Let me cite another example of this. At the time I was involved in a “sustainable” development around a station area, in a green and forested area. The railway station had to be renewed, and promoting Public transport, so the project also included some traffic measures etc. I then presented the considered area within the project group as imaginary boundary, and stated that whatever we do, at the end of the project the environmental impact within the set project area boundary should be lower than at the beginning of the project. Otherwise, we are doing the wrong things. Everyone agreed on that.

Then all sorts of plans came across the table, until there was a plan to include building an office tower at the station in question. In response to my comment that this would increase the environmental impact within the area (impact of construction and materials, and of increased traffic, and of operational energy), the response was that that was not a bad thing, because the most logical place for an office was at a station. Then people could come by train. It was better to build the office here, rather than in a neighboring community next to the highway.

That sounds reasonable at first. But it is forgotten that this implies you then have to put a ban on that location along the highway to ever build an office there again. Otherwise, it’s both: and and. First an office is built next to the railroad, and then next year the mayor of the neighboring municipality along the highway decides that the site should be developed anyway.

In other words, you must then include both areas in your systems boundaries, not just part of them. A lot of decisions are made on these kinds of non-committal, plausible sounding considerations. And so we just keep building, within our limited line of sight. Result of fragmented responsibilities and measurement with money. But those arguments or decisions are noncommittal, and incorrect, and thus come in handy to justify everything.

And again, we haven’t even looked at where this new tenant came from and what he left behind. Perhaps he was already in a station location….

It is truly unbelievable how much non-commitment there is in all decisions in society, and even in sustainable projects. Buildings are judged on 100 aspects, but not on whether they should have been built at all within the wider p[erspective. That would just spoil the game. But that is the essence in sustainability: Any new construction , whatever design, still increases the environmental impact, no matter how well done within the prevailing requirements and assessment tools. Which are therefore limited and show only one small piece of the whole.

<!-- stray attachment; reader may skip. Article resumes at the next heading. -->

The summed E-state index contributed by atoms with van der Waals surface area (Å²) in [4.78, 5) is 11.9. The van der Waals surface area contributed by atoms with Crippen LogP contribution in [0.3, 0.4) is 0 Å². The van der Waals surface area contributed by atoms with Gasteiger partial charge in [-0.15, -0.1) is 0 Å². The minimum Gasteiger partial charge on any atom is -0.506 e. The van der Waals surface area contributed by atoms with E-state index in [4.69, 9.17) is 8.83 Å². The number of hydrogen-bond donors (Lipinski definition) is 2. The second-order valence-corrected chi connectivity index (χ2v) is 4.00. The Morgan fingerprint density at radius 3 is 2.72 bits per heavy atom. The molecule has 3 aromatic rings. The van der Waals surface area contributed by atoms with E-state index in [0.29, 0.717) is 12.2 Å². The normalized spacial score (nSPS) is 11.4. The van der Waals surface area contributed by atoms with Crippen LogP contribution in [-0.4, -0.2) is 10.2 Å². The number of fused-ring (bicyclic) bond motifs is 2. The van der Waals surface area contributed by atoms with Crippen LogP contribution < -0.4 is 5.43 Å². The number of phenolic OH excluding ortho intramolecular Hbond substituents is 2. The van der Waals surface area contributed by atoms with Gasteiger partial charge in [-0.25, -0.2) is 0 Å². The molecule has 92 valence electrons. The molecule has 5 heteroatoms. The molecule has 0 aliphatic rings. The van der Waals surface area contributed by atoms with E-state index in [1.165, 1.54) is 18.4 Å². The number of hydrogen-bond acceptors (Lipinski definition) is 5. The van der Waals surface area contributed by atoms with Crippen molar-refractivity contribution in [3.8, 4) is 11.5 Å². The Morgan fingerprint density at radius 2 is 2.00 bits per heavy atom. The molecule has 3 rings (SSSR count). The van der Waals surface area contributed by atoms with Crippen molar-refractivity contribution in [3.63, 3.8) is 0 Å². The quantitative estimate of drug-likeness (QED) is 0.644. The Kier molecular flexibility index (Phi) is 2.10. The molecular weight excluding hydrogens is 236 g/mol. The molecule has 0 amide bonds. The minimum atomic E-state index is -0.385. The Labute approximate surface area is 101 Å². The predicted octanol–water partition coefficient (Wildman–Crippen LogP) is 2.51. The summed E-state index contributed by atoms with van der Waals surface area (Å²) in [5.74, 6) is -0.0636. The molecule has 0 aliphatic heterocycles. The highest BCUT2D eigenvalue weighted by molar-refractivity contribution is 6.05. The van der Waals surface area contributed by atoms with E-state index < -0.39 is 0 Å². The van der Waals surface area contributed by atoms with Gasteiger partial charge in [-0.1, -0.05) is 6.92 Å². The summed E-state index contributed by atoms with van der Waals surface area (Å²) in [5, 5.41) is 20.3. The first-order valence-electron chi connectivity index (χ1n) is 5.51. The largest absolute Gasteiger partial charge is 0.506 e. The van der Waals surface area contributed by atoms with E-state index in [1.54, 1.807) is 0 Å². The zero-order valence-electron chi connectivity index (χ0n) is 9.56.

Those instruments are nothing more than handy negotiation tools: a little more of this, a little more of that, then we will score again. But we are going to build.

At a conference in Asia, an American spoke who was full of boasts about the sales they had made from so-called sustainable projects. The projects all had good LEED ratings. (A simple multi-criteria point system at the time, with no substantiation). He could not answer the question of how much energy had been saved or how much lower the environmental impact compared to a reference had been realized: But the buildings did well in the market, much better than without the LEED certificate. That was his justification. What this shows is not that sustainable buildings have been built, or not even that they sell better. What this shows is that a label helps to sell buildings. When I brought this up, he replied only in the vein of contemporary opportunism:’That’s your opinion, I have a different opinion.’ Everything seems to be able to be an opinion, facts and measurements don’t seem to matter anymore. At least his office was doing well. That much was certain.

I later discussed this again with a local colleague, a professor of sustainable real estate economics. He too used that kind of certificates based on such evaluation tools, in research to see how “sustainable” real estate performed in the market. Problem is that as economists, he/she has nothing else to rely on: they are not experts in energy or environmental assessments, and assume that the colleagues from other sector, the energy and environmental sector is doing a good job. So when such certification systems are on the market, he assumes in good faith that that is all right. Not so. But it is understandable that this way error piles on error and one discipline draws the wrong conclusions based on incompetence or opportunism in the other discipline.

So yes, this is directed against ourselves, we who devise and develop building assessments. We don’t do our jobs well because we help the trade, there’s got to be buildings built. Right? And thus, by using to narrow system boundaries, encourage “transgressive behavior” in construction projects.

We really need to move to a different assessment framework, in a bigger picture, and at least keep money out of it, or bring money values in line with physical foundations. *



see also:

evaluation of buildings: http://www.ronaldrovers.com/building-evaluation-should-change/

CO2 reduction no chance: http://www.ronaldrovers.com/with-current-building-evaluation-tools-co2-reduction-is-out-of-sight/

EoL does not make sense: http://www.ronaldrovers.com/there-is-no-end-of-life-of-a-building/

Author: ronald rovers